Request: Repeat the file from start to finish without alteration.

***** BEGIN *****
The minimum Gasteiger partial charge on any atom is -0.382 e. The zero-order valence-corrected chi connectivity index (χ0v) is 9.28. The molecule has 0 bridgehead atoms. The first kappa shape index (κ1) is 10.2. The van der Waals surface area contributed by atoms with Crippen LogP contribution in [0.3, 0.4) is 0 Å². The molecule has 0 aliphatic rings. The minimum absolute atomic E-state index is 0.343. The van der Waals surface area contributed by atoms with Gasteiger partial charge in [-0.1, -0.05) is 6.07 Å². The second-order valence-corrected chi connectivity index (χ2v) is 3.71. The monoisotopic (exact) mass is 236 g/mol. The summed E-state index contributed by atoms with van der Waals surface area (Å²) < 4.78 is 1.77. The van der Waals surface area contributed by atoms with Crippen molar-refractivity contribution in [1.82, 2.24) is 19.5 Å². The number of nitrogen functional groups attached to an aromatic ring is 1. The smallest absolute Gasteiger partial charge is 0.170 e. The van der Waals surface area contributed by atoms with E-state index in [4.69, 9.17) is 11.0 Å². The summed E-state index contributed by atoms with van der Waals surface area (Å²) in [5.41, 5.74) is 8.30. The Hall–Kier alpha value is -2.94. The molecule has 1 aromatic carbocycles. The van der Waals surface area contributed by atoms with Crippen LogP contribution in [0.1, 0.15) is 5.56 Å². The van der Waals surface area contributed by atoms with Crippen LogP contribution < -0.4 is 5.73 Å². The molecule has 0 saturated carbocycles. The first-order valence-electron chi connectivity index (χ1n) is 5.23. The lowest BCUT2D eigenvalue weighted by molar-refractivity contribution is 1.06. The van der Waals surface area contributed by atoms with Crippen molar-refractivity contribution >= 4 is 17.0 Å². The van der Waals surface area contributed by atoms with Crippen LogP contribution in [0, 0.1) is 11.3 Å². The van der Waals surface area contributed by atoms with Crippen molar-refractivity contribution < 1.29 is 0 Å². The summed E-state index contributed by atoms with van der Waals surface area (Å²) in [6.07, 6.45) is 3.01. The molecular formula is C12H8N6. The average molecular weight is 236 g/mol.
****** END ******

The minimum Gasteiger partial charge on any atom is -0.382 e. The zero-order valence-corrected chi connectivity index (χ0v) is 9.28. The molecule has 0 bridgehead atoms. The first kappa shape index (κ1) is 10.2. The van der Waals surface area contributed by atoms with Crippen LogP contribution in [0.3, 0.4) is 0 Å². The molecule has 0 aliphatic rings. The minimum absolute atomic E-state index is 0.343. The van der Waals surface area contributed by atoms with Gasteiger partial charge in [-0.1, -0.05) is 6.07 Å². The second-order valence-corrected chi connectivity index (χ2v) is 3.71. The monoisotopic (exact) mass is 236 g/mol. The summed E-state index contributed by atoms with van der Waals surface area (Å²) < 4.78 is 1.77. The van der Waals surface area contributed by atoms with Crippen molar-refractivity contribution in [1.82, 2.24) is 19.5 Å². The number of nitrogen functional groups attached to an aromatic ring is 1. The smallest absolute Gasteiger partial charge is 0.170 e. The van der Waals surface area contributed by atoms with E-state index in [4.69, 9.17) is 11.0 Å². The summed E-state index contributed by atoms with van der Waals surface area (Å²) in [5.41, 5.74) is 8.30. The Hall–Kier alpha value is -2.94. The molecule has 1 aromatic carbocycles. The van der Waals surface area contributed by atoms with Crippen LogP contribution in [0.1, 0.15) is 5.56 Å². The van der Waals surface area contributed by atoms with Crippen LogP contribution < -0.4 is 5.73 Å². The molecule has 0 saturated carbocycles. The first-order valence-electron chi connectivity index (χ1n) is 5.23. The lowest BCUT2D eigenvalue weighted by molar-refractivity contribution is 1.06. The van der Waals surface area contributed by atoms with Crippen molar-refractivity contribution >= 4 is 17.0 Å². The van der Waals surface area contributed by atoms with Crippen LogP contribution in [0, 0.1) is 11.3 Å². The van der Waals surface area contributed by atoms with Crippen molar-refractivity contribution < 1.29 is 0 Å². The summed E-state index contributed by atoms with van der Waals surface area (Å²) in [6.07, 6.45) is 3.01. The molecular formula is C12H8N6. The average molecular weight is 236 g/mol.